13. When you see a woman with nice hair you get the urge to poke through it like a monkey to prove that they're extensions.

14. You have picked up a call on the elliptical at the gym ...and been able to carry on a conversation.  Lets get real, you're not going to over exert yourself at the gym.  Sweat?  Ew.

15. You've accepted that you will inevitably become addicted to botox.  

16. You've already stopped reading this twice to check your texts.

17. There's no such thing as too blonde.  Or too skinny. 

18. When you go over your friends for the bachelorette you put on full make up and do your hair.  You know those bitches are going to instagram the second you walk in the door.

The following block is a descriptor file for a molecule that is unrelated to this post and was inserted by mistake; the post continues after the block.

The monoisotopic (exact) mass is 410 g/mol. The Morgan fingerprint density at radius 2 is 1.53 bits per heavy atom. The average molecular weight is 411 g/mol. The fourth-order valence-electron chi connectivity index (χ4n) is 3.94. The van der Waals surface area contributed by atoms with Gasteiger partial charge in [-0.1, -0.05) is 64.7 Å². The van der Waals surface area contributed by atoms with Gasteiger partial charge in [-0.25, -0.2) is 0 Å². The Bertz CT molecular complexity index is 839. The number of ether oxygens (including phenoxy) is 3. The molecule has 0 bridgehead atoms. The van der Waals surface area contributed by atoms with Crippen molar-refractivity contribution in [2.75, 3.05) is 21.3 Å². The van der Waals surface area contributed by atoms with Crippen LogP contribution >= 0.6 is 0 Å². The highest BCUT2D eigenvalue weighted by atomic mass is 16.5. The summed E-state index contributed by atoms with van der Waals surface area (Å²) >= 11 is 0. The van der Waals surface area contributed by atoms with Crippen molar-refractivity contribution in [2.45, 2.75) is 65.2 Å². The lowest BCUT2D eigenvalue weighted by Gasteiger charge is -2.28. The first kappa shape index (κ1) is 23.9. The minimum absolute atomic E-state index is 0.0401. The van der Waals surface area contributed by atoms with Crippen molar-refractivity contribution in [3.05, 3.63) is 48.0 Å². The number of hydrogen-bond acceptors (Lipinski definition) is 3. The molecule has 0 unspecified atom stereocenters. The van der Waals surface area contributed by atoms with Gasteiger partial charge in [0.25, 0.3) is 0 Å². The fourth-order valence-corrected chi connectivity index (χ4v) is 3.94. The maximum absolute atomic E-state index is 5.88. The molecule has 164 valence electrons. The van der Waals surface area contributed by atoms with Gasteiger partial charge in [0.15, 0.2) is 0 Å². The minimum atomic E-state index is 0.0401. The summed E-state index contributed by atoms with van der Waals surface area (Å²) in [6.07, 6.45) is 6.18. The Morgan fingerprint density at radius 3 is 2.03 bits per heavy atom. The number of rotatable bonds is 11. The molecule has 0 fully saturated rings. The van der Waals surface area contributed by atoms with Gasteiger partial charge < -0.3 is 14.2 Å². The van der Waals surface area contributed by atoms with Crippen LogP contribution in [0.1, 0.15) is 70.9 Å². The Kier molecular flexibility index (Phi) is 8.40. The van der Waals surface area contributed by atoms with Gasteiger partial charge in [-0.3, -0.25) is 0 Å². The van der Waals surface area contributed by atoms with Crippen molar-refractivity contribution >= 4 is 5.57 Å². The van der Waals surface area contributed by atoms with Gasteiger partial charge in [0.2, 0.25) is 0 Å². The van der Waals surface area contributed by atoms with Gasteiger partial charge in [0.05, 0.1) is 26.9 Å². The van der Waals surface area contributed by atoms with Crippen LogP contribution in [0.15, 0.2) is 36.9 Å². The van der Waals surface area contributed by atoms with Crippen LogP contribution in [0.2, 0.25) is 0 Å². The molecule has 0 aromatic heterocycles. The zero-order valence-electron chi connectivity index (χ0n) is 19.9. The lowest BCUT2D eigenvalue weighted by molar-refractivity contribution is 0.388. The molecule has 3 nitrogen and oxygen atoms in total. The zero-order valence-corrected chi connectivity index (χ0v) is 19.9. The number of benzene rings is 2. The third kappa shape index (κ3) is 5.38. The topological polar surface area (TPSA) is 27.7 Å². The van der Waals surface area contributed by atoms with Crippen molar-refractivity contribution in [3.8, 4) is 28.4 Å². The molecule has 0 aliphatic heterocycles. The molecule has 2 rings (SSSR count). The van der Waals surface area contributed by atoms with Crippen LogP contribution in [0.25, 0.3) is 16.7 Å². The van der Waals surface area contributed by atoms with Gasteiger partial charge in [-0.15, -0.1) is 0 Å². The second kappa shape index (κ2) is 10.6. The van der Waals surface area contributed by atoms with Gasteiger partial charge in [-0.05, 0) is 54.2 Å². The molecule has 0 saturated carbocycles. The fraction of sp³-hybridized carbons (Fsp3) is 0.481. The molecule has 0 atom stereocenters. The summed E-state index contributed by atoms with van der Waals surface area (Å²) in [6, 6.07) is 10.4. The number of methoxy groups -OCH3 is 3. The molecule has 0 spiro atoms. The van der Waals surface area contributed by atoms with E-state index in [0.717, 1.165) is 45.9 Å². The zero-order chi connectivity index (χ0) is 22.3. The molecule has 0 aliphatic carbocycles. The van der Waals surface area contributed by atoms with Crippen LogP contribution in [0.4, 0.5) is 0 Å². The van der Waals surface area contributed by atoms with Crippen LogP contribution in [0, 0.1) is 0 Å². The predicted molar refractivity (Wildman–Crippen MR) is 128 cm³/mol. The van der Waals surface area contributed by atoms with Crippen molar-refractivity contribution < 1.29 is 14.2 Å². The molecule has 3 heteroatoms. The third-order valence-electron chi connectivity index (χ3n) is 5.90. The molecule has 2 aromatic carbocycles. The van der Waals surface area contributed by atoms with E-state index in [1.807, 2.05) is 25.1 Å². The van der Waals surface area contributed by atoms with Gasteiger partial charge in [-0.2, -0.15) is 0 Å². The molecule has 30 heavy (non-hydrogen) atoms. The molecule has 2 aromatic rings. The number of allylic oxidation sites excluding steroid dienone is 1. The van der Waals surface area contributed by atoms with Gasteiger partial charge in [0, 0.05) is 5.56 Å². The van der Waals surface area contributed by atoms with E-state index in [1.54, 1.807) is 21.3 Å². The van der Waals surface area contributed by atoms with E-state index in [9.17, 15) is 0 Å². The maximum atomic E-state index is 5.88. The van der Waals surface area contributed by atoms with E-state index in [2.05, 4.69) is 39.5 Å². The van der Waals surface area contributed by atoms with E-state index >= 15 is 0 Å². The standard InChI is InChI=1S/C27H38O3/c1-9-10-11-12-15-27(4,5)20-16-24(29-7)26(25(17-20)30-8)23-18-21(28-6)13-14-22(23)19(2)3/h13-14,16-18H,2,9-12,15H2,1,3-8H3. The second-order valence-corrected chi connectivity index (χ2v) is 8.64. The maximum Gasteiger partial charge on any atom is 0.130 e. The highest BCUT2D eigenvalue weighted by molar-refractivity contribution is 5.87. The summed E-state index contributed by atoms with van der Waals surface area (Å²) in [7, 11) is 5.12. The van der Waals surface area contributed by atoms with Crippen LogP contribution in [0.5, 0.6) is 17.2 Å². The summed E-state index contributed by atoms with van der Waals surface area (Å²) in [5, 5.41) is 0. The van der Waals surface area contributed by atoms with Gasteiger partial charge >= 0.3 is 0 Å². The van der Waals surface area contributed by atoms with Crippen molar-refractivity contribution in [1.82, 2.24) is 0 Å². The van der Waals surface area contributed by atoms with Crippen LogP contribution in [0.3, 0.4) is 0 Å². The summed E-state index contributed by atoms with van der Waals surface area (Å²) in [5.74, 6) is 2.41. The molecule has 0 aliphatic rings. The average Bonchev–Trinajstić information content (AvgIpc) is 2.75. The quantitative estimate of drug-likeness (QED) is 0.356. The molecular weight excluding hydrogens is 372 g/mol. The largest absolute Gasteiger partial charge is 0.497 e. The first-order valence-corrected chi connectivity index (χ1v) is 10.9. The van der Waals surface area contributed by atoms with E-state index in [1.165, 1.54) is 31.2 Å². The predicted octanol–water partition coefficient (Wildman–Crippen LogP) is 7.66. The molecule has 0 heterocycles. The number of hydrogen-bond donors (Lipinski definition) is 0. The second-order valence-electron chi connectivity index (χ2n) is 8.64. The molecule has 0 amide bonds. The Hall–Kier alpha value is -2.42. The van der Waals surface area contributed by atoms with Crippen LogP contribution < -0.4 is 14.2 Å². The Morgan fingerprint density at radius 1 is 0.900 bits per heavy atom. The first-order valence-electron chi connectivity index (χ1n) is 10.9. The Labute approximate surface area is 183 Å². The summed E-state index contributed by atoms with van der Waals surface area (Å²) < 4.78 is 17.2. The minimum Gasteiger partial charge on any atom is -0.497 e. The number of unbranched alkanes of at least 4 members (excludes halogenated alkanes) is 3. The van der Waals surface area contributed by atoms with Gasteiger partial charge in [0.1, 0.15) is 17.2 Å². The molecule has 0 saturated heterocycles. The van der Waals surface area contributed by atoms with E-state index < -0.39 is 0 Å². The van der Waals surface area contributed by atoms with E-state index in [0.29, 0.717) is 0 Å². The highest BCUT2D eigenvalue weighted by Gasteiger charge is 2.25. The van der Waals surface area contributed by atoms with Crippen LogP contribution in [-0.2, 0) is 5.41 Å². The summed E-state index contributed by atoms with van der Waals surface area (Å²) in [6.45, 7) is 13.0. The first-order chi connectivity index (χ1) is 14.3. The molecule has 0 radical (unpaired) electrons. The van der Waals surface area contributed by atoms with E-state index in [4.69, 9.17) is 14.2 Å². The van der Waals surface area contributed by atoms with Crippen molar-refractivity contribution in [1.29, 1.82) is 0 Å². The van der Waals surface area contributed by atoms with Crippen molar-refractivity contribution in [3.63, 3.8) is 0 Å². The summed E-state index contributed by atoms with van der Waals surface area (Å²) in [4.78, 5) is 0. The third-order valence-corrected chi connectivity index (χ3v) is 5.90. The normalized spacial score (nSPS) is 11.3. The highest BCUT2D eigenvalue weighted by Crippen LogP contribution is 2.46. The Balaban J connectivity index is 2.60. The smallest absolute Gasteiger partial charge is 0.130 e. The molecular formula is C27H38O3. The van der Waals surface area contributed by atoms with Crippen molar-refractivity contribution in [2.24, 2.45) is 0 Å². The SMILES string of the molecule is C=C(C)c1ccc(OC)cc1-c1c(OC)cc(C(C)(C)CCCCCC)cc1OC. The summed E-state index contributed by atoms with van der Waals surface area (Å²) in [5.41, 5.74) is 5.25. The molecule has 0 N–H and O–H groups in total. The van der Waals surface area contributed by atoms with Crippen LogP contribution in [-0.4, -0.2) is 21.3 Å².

19. Your fear of missing out (which you only refer to as FOMO) is so bad that you feel guilty when you stay in.

20. 9 to 5 jobs seem excruciatingly tedious. 

21. You're only having children if you're rich enough to hire a nanny. 

22. Getting a new follower on twitter is better than sex.

23. Fro-yo is a part of your daily diet. But you justify it as healthy calcium and nutritious fruit... even if you're getting reeces, toffee hot fudge and a banana slice or two.

24.  You've driven to Vegas more times than you've gone to downtown LA

25. Your morning alarm is Avicci. 

26. Your ripped up grungy tank top cost more than you spent on your boyfriend for Christmas.

27.  Your averaging $300/month in unpaid parking tickets -- thank god your cars still in your dad's name.